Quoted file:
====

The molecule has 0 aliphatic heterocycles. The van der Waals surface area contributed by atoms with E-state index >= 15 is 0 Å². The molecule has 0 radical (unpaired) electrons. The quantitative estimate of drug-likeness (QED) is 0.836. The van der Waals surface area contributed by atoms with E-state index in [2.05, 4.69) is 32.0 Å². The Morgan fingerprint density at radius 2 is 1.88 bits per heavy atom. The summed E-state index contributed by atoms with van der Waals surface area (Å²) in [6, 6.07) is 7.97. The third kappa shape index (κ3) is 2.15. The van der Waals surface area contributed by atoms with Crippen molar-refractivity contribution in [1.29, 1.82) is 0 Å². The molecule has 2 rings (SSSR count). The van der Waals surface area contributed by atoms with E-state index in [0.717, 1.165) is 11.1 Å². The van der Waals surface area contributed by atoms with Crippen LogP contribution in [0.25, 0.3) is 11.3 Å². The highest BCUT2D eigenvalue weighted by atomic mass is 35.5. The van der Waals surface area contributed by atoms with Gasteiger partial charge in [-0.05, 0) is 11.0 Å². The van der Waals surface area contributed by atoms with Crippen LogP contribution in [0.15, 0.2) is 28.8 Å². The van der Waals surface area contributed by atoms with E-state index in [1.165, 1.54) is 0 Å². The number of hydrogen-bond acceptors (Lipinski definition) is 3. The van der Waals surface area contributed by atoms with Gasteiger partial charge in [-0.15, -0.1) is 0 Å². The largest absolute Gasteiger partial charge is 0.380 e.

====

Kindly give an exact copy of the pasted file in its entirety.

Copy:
The molecule has 0 aliphatic heterocycles. The van der Waals surface area contributed by atoms with E-state index >= 15 is 0 Å². The molecule has 0 radical (unpaired) electrons. The quantitative estimate of drug-likeness (QED) is 0.836. The van der Waals surface area contributed by atoms with E-state index in [2.05, 4.69) is 32.0 Å². The Morgan fingerprint density at radius 2 is 1.88 bits per heavy atom. The summed E-state index contributed by atoms with van der Waals surface area (Å²) in [6, 6.07) is 7.97. The third kappa shape index (κ3) is 2.15. The van der Waals surface area contributed by atoms with Crippen molar-refractivity contribution in [1.29, 1.82) is 0 Å². The molecule has 2 rings (SSSR count). The van der Waals surface area contributed by atoms with E-state index in [0.717, 1.165) is 11.1 Å². The van der Waals surface area contributed by atoms with Crippen LogP contribution in [0.25, 0.3) is 11.3 Å². The highest BCUT2D eigenvalue weighted by atomic mass is 35.5. The van der Waals surface area contributed by atoms with Gasteiger partial charge in [-0.05, 0) is 11.0 Å². The van der Waals surface area contributed by atoms with Crippen LogP contribution in [0.15, 0.2) is 28.8 Å². The van der Waals surface area contributed by atoms with E-state index in [1.165, 1.54) is 0 Å². The number of hydrogen-bond acceptors (Lipinski definition) is 3. The van der Waals surface area contributed by atoms with Gasteiger partial charge in [-0.15, -0.1) is 0 Å². The largest absolute Gasteiger partial charge is 0.380 e.